There are also several lightweight tools available that are designed specifically to make gardening chores easier for the physically disabled. These include long-handled tools with clip-on, twist-on or snap-on heads that allow gardeners to work from a seated position. Many come with cushioned, adjustable handles that are ergonomically designed for a firm, stress-free grip. A long-handled cutter or shears would allow you to keep the weeds trimmed down around your bulbs for a tidier look.
Another option I would urge you to consider is to contact your county extension agency about the possibility of getting help from your county or state's Master Gardener program. These programs are often looking for volunteer gardening opportunities for their members to participate in. Other groups that may be able to offer you volunteer assistance are 4-H groups, Boy Scout or Girl Scout Troops, school groups or church groups.
Finally, here is a good link to information on gardening for the disabled.
A friend of mine uses old carpet padding in hers.. its been yrs since she had to weed hers
I put plastic bags around the edge of my flower bed and also put round-up. that should keep the weeds out for some time. I also pulled out the roots of grass that came into the bed. I put my flowers down and I will add mulch and be ready to go...
someone told me to use roofing paper. I will try this and let you know how the out come is.
How can I safely get rid of weeds in my flower beds?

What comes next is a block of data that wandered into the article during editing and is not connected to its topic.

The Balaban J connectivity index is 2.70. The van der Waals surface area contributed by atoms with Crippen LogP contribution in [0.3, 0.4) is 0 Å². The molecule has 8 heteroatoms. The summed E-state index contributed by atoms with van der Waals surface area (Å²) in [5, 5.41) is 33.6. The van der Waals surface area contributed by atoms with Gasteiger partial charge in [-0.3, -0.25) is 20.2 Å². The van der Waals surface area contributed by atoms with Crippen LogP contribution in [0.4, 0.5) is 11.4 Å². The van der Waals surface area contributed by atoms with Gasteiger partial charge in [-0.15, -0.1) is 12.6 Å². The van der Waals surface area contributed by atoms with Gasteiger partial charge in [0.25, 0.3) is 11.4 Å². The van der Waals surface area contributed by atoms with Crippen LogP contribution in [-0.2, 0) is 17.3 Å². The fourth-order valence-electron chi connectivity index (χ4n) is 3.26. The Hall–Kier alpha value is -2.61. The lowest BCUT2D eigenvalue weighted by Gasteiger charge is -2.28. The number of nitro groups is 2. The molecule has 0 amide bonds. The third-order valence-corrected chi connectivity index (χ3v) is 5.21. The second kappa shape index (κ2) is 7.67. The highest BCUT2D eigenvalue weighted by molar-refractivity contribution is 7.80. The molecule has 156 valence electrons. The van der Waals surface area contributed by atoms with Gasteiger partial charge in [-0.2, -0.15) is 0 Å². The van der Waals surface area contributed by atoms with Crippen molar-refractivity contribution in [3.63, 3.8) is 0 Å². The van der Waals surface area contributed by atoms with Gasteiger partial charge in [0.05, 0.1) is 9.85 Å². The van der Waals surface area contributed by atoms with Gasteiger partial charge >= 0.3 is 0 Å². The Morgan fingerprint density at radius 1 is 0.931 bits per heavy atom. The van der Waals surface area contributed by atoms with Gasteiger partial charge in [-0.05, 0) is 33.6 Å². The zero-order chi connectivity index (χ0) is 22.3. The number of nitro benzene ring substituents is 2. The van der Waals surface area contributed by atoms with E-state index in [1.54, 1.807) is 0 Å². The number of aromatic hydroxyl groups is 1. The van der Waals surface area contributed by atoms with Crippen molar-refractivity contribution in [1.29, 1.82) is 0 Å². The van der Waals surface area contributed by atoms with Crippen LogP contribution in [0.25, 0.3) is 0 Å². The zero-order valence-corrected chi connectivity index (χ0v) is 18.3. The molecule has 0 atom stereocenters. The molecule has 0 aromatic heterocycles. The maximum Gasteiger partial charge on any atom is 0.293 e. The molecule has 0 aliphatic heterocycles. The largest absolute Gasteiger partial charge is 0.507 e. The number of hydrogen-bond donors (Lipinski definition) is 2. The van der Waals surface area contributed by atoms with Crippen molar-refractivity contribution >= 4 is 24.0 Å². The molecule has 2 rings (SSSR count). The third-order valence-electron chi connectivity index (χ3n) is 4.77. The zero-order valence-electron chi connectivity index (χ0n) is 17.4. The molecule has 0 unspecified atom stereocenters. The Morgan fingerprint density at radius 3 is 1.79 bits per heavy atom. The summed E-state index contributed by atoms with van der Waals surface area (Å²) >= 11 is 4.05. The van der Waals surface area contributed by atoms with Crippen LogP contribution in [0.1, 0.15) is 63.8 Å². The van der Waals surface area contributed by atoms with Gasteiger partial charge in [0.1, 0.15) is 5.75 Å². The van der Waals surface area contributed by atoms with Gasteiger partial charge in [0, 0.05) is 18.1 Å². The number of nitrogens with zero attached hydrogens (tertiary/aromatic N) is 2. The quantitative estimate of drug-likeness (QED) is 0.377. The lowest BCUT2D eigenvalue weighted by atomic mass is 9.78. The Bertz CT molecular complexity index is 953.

I tried boiling water some time back, and it definitely works, but there's a problem. You'll kill the earthworms!
Last year, I got pieces of cardboard wet (soak them with water), and cover the weeds with them. Make sure the weeds aren't exposed to sunlight. This year, my garden is almost weed-free! I have lots of earthworms, too, and the soil has improved a million times over!
If you have bare dirt and enough room between your plants, a hoe will cut off seedlings below the ground and they won't come back. I find a Hula Hoe (or wiggle hoe) more fun and easier to use, but it offers less control, so I don't use it close to my desired plants.
For bindweed, which comes back no matter how deep I dig it, I take a cheap artist's paint brush and brush Round-up generously on all the leaves on a sunny day. The Round-Up (or equivalent) is taken up by the leaves and drawn down to the roots, where it (hopefully!) will kill the weed, without harming its neighbors. I don't like using poisons, but I think this is an appropriate time to use it judiciously.
I agree with momma red and KBlueyes. I cover the area with either plastic, or cardboard or rocks. It kills weeds and grass underneath without getting nasty chemicals in your ground water which eventually goes to your waterways, the fish, and your drinking water. Studies are showing that municipal filtration does not remove many chemicals, so we have to think about what we use in the soil and garden. There is a trend toward encouraging "rain gardens" to filter water going to waterways. No chemicals should be used.
Covering with cardboard, old carpet, plastic, or newspapers is called soil solarization and will kill pathogens in soil prior to planting crops.
Here is something from about.com:
Cover the raked, moistened area with a clear polyethylene sheet. The edges of the sheet can be held down by cinder blocks to keep the plastic from blowing away. If the raking I had you do above was done diligently enough, there will be no sharp objects sticking up to puncture the plastic. "The plastic can be clear construction grade plastic and vary in thickness from 1 to 6 mils," writes Carl Strausbaugh, University of Idaho. In the Northern Hemisphere, the best time for soil solarization is June and July, when the sun's at its peak. Keep the sheet tightly stretched out over the area for 4-6 weeks. During that time, the sun will be killing weeds for you -- "cooking" them before they have a chance to sprout! Plant pathogens will be killed, to boot.